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Can someone tell me on what how to detect a short circuit and LED open circuit for the below circuit?

Is it possible to detect which LED?

Could someone provide a circuit which would help to detect an LED short circuit or LED open circuit if all the below LEDs are connected in series as a single string?

I just require a circuit which will detect LED Failure (LED open or LED Short) when the LEDs are working during its normal operation.

enter image description here

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  • \$\begingroup\$ My first thought is to use the following: 74HC244; 74HCT244 Octal buffer/line driver; 3-state:assets.nexperia.com/documents/data-sheet/74HC_HCT244.pdf.TIP30x can be inputs to the buffer. \$\endgroup\$
    – tlfong01
    Apr 2, 2021 at 13:43
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    \$\begingroup\$ @tlfong01 , the link is not working. Could you tell me how to use this IC and how will it help to detect the open and short condition? \$\endgroup\$
    – user220456
    Apr 2, 2021 at 14:38
  • \$\begingroup\$ What does "help to detect" mean here? How do you expect the "circuit" is going to inform you that an LED has failed? Exactly what information do you expect the circuit to provide, and in what form? \$\endgroup\$ Apr 2, 2021 at 17:03
  • \$\begingroup\$ You didnt mention what is desired output of watch circuit (0V ok and 5V fail, some Led visualization?) Simplest open Led detection is cross the Led with D+Led, or cross with blue. \$\endgroup\$
    – user208862
    Apr 2, 2021 at 17:06
  • \$\begingroup\$ I just need some indication. Like assume I have some microcontroller pins according to the number of LEDs. So, I need a circuit that will convey the Open or short to the Microcontroller \$\endgroup\$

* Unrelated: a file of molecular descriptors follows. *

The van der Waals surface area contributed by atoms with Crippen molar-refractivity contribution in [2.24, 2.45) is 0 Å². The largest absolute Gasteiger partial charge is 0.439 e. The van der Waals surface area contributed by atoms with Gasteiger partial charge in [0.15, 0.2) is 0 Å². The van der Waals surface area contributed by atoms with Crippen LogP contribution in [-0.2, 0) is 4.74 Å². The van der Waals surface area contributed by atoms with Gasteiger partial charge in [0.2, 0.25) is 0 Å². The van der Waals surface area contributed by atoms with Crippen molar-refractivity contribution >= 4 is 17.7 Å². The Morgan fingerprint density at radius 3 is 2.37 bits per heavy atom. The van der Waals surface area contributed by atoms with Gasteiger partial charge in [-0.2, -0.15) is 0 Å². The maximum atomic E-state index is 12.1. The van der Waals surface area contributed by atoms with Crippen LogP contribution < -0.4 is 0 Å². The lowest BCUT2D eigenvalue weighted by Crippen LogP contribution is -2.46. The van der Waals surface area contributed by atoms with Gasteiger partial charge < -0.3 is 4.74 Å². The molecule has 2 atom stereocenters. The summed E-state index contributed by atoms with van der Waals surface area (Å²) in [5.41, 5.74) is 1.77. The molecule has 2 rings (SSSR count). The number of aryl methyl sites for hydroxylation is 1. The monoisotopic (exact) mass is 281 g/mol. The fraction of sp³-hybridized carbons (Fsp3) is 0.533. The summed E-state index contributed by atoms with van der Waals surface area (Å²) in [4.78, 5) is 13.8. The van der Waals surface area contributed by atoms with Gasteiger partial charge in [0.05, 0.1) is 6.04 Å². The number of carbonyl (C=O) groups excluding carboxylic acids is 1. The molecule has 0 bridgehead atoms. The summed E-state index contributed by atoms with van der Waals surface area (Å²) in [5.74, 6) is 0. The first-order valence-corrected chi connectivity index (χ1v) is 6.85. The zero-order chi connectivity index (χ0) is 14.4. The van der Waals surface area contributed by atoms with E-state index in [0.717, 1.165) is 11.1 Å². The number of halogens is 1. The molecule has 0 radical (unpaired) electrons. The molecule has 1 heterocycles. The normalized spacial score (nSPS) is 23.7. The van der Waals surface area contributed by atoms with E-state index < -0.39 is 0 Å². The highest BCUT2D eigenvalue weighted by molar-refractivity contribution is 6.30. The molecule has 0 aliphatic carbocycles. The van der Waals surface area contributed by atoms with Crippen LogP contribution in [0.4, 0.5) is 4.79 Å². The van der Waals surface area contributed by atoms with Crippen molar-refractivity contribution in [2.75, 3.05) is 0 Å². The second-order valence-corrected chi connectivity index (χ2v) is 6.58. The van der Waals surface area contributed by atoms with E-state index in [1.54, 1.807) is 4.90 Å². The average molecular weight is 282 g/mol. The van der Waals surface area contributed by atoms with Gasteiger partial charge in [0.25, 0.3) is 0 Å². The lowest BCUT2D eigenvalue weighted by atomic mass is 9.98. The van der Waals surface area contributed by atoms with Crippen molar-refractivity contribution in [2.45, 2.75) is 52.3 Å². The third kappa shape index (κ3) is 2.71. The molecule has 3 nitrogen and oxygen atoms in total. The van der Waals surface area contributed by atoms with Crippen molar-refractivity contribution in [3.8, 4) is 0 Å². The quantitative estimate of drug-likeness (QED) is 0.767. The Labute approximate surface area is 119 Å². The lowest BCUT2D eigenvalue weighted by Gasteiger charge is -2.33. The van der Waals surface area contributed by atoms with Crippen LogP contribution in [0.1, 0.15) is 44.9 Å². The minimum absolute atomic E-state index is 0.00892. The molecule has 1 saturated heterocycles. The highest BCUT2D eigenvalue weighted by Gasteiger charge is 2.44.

– user220456
    Apr 2, 2021 at 17:18

2 Answers 2

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Connect the black (COM) lead of your voltmeter to ground. Now, connect the red (+V) lead to each of the test points, TP7301 through TP7303, in turn. If the voltage you read is equal to BG_SUPPLY then the LED is open, if the voltage you read is zero then the LED is shorted. Since each test point corresponds to a single LED, it is clear which of the LEDs has failed.

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    \$\begingroup\$ @Newbie "detect [...] if all the belpw LEDs are connected in series" - the same should work if the LEDs are connected in series, so you would read BG_SUPPLY on open and 0V on closed LEDs. You have to place TPs between all the LEDs. \$\endgroup\$
    – Sim Son
    Apr 2, 2021 at 13:50
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    \$\begingroup\$ @Elliot Alderson, No, I am asking like, is there a circuit which can detect the LED OPEN OR SHORT during the circuit working conditions. \$\endgroup\$
    – user220456
    Apr 2, 2021 at 14:18
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    \$\begingroup\$ @Newbie You need to edit your question to clarify what you want. How exactly is this "circuit" supposed to let you know if an LED has failed? \$\endgroup\$ Apr 2, 2021 at 16:51
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    \$\begingroup\$ Sure, sorry, let me edit my question \$\endgroup\$
    – user220456
    Apr 2, 2021 at 16:53
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    \$\begingroup\$ I've edited my question \$\endgroup\$
    – user220456
    Apr 2, 2021 at 16:56
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Question

How to design an alert system to do the following:

  1. Detect if any one or more of the LEDs below are open or short circuited,

  2. Report the bad LEDs, if any, and whwther they are open or shorted.


led detect 1


Answer